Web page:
How is it possible that a scientist who says that he doesn’t have faith in the skill or accuracy of his projections after 2015 can constantly be quoted as predicting the future over the next one or even two decades?  Two reasons.

First, as “The Way Things Break” explained at length, “This was not an explicit prediction by Latif — it was a hypothetical scenario that is a real, if not necessarily likely, possibility.”

Hypothetically, it could happen — hypothetically, monkeys could fly out of my butt — but Latif was most certainly not predicting it.

How do I know?  I asked him, something that has gone out of fashion.

Again, Latif simply doesn’t make predictions beyond 2015.  As he told me, his model has “no skill” after that, which is to say it has no accuracy, and so “my only forecast is to 2015.”  Indeed, he told me “I can’t really predict two decades in the future.”

Their model has nothing whatsoever to do with anthropogenic global warming, and so it has no bearing whatsoever on the long-term temperature trend.  They do model internal ocean-driven fluctuations around that trend, but if the temperature rise stalls for any length of time, the major impact is that subsequently, the temperature rise accelerates.

Second, there is another source of confusion.  Let’s look in more detail at the paper’s key figure, the one that looks at past and (forecast) future global temperatures, “Hindcast/forecast decadal variations in global mean temperature, as compared with observations and standard climate model projections” (click to enlarge)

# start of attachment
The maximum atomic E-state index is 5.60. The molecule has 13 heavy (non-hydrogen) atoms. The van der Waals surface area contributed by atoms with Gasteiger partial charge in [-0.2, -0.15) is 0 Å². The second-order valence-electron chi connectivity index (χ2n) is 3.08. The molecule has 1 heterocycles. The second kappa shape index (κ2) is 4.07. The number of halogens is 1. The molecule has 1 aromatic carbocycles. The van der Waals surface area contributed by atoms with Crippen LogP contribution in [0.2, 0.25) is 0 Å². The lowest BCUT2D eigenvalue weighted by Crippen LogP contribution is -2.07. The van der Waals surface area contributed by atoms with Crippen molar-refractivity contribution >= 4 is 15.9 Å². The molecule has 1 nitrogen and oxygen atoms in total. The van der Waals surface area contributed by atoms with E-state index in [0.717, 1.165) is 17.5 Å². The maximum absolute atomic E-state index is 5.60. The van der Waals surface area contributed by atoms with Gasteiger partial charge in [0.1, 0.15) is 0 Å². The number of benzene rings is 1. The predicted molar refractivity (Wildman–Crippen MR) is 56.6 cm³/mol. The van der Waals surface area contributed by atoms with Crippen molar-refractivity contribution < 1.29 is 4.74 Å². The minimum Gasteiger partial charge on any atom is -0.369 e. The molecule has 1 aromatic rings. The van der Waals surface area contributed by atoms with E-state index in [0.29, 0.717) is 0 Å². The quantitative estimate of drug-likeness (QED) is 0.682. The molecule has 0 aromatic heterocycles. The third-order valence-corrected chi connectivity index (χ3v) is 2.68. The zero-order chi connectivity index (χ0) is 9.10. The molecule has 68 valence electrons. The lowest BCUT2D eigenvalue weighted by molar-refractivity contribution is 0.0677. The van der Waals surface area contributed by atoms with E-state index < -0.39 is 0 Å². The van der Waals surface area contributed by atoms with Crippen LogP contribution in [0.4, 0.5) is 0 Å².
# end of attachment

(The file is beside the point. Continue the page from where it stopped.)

Let me once again try to explain this complicated figure.

The first thing to know about the figure — indeed, one major source of confusion — is that “each point represents a ten-year centred mean.” That is, each point represents the average temperature of the decade starting 5 years before that point and ending 5 years after that point.

Second, the red line is the actual global temperature data from the UK’s Hadley Center for Climate Prediction and Research. Why does the red line stop in 1998 and not 2007? Again, it is a running 10-year mean, and the authors use data from a Hadley paper that ends around 2003 (I believe), so they can’t do a ten-year centered mean after 1998.